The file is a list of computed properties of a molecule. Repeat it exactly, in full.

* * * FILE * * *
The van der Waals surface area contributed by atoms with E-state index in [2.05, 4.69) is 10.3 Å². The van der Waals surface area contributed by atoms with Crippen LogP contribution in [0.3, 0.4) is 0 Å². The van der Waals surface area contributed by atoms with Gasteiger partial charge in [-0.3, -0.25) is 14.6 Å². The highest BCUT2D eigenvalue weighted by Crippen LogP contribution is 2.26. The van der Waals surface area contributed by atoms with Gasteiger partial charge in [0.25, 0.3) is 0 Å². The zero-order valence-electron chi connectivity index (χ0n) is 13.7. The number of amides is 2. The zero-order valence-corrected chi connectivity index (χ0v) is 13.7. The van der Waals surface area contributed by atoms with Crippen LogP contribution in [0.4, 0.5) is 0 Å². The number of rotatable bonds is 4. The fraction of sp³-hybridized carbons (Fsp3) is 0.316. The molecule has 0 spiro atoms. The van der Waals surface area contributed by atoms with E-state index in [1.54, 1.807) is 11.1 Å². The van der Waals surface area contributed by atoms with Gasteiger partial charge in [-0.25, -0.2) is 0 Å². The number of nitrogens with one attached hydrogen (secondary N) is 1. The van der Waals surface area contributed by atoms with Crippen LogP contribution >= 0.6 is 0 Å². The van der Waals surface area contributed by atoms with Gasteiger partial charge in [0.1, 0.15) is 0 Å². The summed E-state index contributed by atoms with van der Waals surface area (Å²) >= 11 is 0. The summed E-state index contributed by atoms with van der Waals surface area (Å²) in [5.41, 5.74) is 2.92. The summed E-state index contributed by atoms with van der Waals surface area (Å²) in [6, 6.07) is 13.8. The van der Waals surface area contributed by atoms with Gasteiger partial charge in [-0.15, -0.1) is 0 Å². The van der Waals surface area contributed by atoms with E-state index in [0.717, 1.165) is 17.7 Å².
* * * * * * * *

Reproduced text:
The van der Waals surface area contributed by atoms with E-state index in [2.05, 4.69) is 10.3 Å². The van der Waals surface area contributed by atoms with Crippen LogP contribution in [0.3, 0.4) is 0 Å². The van der Waals surface area contributed by atoms with Gasteiger partial charge in [-0.3, -0.25) is 14.6 Å². The highest BCUT2D eigenvalue weighted by Crippen LogP contribution is 2.26. The van der Waals surface area contributed by atoms with Gasteiger partial charge in [0.25, 0.3) is 0 Å². The zero-order valence-electron chi connectivity index (χ0n) is 13.7. The number of amides is 2. The zero-order valence-corrected chi connectivity index (χ0v) is 13.7. The van der Waals surface area contributed by atoms with Crippen LogP contribution in [0.4, 0.5) is 0 Å². The number of rotatable bonds is 4. The fraction of sp³-hybridized carbons (Fsp3) is 0.316. The molecule has 0 spiro atoms. The van der Waals surface area contributed by atoms with E-state index in [1.54, 1.807) is 11.1 Å². The van der Waals surface area contributed by atoms with Gasteiger partial charge in [-0.25, -0.2) is 0 Å². The number of nitrogens with one attached hydrogen (secondary N) is 1. The van der Waals surface area contributed by atoms with Crippen LogP contribution >= 0.6 is 0 Å². The van der Waals surface area contributed by atoms with Gasteiger partial charge in [0.1, 0.15) is 0 Å². The summed E-state index contributed by atoms with van der Waals surface area (Å²) >= 11 is 0. The summed E-state index contributed by atoms with van der Waals surface area (Å²) in [5.41, 5.74) is 2.92. The summed E-state index contributed by atoms with van der Waals surface area (Å²) in [6, 6.07) is 13.8. The van der Waals surface area contributed by atoms with Gasteiger partial charge in [-0.15, -0.1) is 0 Å². The van der Waals surface area contributed by atoms with E-state index in [0.717, 1.165) is 17.7 Å².